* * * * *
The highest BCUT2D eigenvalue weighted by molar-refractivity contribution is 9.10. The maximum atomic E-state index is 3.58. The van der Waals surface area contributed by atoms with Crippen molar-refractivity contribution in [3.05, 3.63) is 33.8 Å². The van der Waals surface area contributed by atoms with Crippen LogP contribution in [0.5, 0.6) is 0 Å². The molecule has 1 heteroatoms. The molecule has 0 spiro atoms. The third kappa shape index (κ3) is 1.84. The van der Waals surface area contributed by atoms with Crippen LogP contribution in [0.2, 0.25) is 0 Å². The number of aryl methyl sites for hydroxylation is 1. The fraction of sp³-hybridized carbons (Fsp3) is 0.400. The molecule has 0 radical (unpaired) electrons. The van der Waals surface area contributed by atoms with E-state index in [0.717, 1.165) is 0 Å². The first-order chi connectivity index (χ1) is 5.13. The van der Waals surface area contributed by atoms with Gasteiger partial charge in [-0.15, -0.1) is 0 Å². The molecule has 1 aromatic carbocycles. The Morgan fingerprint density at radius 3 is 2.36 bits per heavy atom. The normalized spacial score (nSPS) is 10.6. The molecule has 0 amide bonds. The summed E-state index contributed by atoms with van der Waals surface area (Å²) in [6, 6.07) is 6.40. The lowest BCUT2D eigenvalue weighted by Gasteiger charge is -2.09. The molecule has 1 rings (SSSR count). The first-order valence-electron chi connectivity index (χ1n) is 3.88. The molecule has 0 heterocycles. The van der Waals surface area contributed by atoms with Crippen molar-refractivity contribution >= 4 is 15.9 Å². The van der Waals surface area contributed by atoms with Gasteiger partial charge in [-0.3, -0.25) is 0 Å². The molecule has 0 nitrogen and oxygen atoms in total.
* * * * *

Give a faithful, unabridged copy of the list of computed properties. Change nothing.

The highest BCUT2D eigenvalue weighted by molar-refractivity contribution is 9.10. The maximum atomic E-state index is 3.58. The van der Waals surface area contributed by atoms with Crippen molar-refractivity contribution in [3.05, 3.63) is 33.8 Å². The van der Waals surface area contributed by atoms with Crippen LogP contribution in [0.5, 0.6) is 0 Å². The molecule has 1 heteroatoms. The molecule has 0 spiro atoms. The third kappa shape index (κ3) is 1.84. The van der Waals surface area contributed by atoms with Crippen LogP contribution in [0.2, 0.25) is 0 Å². The number of aryl methyl sites for hydroxylation is 1. The fraction of sp³-hybridized carbons (Fsp3) is 0.400. The molecule has 0 radical (unpaired) electrons. The van der Waals surface area contributed by atoms with E-state index in [0.717, 1.165) is 0 Å². The first-order chi connectivity index (χ1) is 5.13. The van der Waals surface area contributed by atoms with Gasteiger partial charge in [-0.15, -0.1) is 0 Å². The molecule has 1 aromatic carbocycles. The Morgan fingerprint density at radius 3 is 2.36 bits per heavy atom. The normalized spacial score (nSPS) is 10.6. The molecule has 0 amide bonds. The summed E-state index contributed by atoms with van der Waals surface area (Å²) in [6, 6.07) is 6.40. The lowest BCUT2D eigenvalue weighted by Gasteiger charge is -2.09. The molecule has 1 rings (SSSR count). The first-order valence-electron chi connectivity index (χ1n) is 3.88. The molecule has 0 heterocycles. The van der Waals surface area contributed by atoms with Crippen molar-refractivity contribution >= 4 is 15.9 Å². The van der Waals surface area contributed by atoms with Gasteiger partial charge in [-0.3, -0.25) is 0 Å². The molecule has 0 nitrogen and oxygen atoms in total.